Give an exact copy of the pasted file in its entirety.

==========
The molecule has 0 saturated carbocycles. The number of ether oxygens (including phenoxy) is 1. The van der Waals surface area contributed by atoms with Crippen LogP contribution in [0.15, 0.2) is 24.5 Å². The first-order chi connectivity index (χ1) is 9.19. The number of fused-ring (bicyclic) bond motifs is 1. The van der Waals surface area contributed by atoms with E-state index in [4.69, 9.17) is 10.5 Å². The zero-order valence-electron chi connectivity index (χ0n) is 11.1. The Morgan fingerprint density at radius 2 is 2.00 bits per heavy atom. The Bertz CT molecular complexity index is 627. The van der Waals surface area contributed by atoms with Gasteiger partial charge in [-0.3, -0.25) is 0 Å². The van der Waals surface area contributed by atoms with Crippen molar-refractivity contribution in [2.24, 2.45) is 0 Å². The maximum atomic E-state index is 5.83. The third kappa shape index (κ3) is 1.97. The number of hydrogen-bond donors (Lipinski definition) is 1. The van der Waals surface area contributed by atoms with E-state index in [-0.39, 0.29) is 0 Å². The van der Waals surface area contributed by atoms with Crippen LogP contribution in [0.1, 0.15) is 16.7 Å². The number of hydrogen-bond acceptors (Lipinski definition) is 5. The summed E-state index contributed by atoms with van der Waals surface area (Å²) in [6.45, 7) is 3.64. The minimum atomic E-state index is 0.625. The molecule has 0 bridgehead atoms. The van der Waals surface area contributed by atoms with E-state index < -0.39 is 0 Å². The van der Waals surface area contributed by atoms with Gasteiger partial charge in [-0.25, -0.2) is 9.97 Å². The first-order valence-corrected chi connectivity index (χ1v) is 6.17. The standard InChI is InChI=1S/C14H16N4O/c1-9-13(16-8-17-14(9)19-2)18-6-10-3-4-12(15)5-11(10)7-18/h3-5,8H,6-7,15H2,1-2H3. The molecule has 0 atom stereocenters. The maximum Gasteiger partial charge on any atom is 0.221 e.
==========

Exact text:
The molecule has 0 saturated carbocycles. The number of ether oxygens (including phenoxy) is 1. The van der Waals surface area contributed by atoms with Crippen LogP contribution in [0.15, 0.2) is 24.5 Å². The first-order chi connectivity index (χ1) is 9.19. The number of fused-ring (bicyclic) bond motifs is 1. The van der Waals surface area contributed by atoms with E-state index in [4.69, 9.17) is 10.5 Å². The zero-order valence-electron chi connectivity index (χ0n) is 11.1. The Morgan fingerprint density at radius 2 is 2.00 bits per heavy atom. The Bertz CT molecular complexity index is 627. The van der Waals surface area contributed by atoms with Gasteiger partial charge in [-0.3, -0.25) is 0 Å². The van der Waals surface area contributed by atoms with Crippen molar-refractivity contribution in [2.24, 2.45) is 0 Å². The maximum atomic E-state index is 5.83. The third kappa shape index (κ3) is 1.97. The number of hydrogen-bond donors (Lipinski definition) is 1. The van der Waals surface area contributed by atoms with E-state index in [-0.39, 0.29) is 0 Å². The van der Waals surface area contributed by atoms with Crippen LogP contribution in [0.1, 0.15) is 16.7 Å². The number of hydrogen-bond acceptors (Lipinski definition) is 5. The summed E-state index contributed by atoms with van der Waals surface area (Å²) in [6.45, 7) is 3.64. The minimum atomic E-state index is 0.625. The molecule has 0 bridgehead atoms. The van der Waals surface area contributed by atoms with E-state index < -0.39 is 0 Å². The van der Waals surface area contributed by atoms with Gasteiger partial charge in [-0.25, -0.2) is 9.97 Å². The first-order valence-corrected chi connectivity index (χ1v) is 6.17. The standard InChI is InChI=1S/C14H16N4O/c1-9-13(16-8-17-14(9)19-2)18-6-10-3-4-12(15)5-11(10)7-18/h3-5,8H,6-7,15H2,1-2H3. The molecule has 0 atom stereocenters. The maximum Gasteiger partial charge on any atom is 0.221 e.